Recipient of the Nobel Peace Prize, feted by politicians, the Church and the world's media, Mother Teresa of Calcutta appears to be on the fast track to sainthood. But what makes Mother Teresa so divine?
In this frank and damning exposé of the Teresa cult, Hitchens details the nature and limits of one woman's mission to help the world's poor. He probes the source of the heroic status bestowed upon an Albanian nun whose only declared wish was to serve God. He asks whether Mother Teresa's good works answered any higher purpose than the need of the world's privileged to see someone, somewhere, doing something for the Third World.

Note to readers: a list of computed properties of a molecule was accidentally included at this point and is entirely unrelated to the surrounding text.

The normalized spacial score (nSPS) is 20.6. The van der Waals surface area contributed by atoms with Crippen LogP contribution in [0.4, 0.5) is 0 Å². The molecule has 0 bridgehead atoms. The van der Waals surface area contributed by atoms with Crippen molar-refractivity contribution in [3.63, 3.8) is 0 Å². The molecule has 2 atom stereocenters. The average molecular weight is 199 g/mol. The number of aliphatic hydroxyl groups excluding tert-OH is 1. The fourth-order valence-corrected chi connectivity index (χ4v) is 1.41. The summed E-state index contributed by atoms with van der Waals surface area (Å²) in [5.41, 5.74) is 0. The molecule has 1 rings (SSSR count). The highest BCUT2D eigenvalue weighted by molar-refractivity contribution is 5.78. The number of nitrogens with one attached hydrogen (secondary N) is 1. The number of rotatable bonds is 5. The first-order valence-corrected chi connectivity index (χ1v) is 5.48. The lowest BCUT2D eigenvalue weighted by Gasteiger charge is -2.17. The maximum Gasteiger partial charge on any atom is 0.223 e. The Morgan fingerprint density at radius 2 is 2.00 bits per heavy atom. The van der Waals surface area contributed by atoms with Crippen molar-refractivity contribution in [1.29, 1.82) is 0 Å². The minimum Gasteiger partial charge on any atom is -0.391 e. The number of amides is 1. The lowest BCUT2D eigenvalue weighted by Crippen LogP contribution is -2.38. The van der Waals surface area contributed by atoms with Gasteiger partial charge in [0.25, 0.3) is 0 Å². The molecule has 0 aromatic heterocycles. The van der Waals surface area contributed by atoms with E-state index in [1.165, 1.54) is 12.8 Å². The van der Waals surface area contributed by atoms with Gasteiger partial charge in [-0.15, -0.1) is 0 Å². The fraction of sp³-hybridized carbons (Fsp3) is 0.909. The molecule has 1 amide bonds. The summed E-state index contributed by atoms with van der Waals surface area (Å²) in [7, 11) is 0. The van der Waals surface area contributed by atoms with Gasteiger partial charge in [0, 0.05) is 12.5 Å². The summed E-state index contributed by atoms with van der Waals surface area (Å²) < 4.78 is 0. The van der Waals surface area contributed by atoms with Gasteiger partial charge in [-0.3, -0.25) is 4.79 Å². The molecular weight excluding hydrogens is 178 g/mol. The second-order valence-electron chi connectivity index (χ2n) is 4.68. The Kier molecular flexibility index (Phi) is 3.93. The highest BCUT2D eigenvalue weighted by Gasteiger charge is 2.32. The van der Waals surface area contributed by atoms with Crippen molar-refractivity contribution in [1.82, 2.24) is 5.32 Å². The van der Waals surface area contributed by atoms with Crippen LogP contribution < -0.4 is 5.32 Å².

He unmasks pseudo-miracles, questions Mother Teresa's fitness to adjudicate on matters of sex and reproduction, and reports on a version of saintly ubiquity which affords genial relations with dictators, corrupt tycoons and convicted frauds. Is Mother Teresa merely an essential salve to the conscience of the rich West, or an expert PR machine for the Catholic Church? In its caustic iconoclasm and unsparing wit, The Missionary Position showcases the devastating effect of Hitchens' writing at its polemical best.
A dirty job but someone had to do it. By the end of this elegantly written, brilliantly argued piece of polemic, it is not looking good for Mother Teresa. - Sunday Times